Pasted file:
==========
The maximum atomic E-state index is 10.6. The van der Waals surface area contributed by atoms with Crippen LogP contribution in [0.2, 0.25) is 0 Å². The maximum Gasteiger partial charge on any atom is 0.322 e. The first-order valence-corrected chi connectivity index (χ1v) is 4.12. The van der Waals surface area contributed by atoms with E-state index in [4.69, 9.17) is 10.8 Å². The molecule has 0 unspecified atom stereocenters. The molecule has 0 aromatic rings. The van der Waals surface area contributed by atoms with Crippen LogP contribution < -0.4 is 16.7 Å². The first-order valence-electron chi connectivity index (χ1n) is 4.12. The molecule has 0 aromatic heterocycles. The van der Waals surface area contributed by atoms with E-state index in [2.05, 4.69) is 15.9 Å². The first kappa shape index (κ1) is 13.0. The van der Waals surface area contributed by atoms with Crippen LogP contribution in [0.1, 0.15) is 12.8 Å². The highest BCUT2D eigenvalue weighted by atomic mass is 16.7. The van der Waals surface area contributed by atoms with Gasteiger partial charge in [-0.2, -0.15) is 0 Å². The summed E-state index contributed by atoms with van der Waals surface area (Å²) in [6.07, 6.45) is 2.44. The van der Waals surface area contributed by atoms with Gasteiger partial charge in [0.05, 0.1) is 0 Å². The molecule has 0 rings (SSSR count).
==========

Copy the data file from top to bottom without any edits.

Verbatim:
The maximum atomic E-state index is 10.6. The van der Waals surface area contributed by atoms with Crippen LogP contribution in [0.2, 0.25) is 0 Å². The maximum Gasteiger partial charge on any atom is 0.322 e. The first-order valence-corrected chi connectivity index (χ1v) is 4.12. The van der Waals surface area contributed by atoms with E-state index in [4.69, 9.17) is 10.8 Å². The molecule has 0 unspecified atom stereocenters. The molecule has 0 aromatic rings. The van der Waals surface area contributed by atoms with Crippen LogP contribution < -0.4 is 16.7 Å². The first-order valence-electron chi connectivity index (χ1n) is 4.12. The molecule has 0 aromatic heterocycles. The van der Waals surface area contributed by atoms with E-state index in [2.05, 4.69) is 15.9 Å². The first kappa shape index (κ1) is 13.0. The van der Waals surface area contributed by atoms with Crippen LogP contribution in [0.1, 0.15) is 12.8 Å². The highest BCUT2D eigenvalue weighted by atomic mass is 16.7. The van der Waals surface area contributed by atoms with Gasteiger partial charge in [-0.2, -0.15) is 0 Å². The summed E-state index contributed by atoms with van der Waals surface area (Å²) in [6.07, 6.45) is 2.44. The van der Waals surface area contributed by atoms with Gasteiger partial charge in [0.05, 0.1) is 0 Å². The molecule has 0 rings (SSSR count).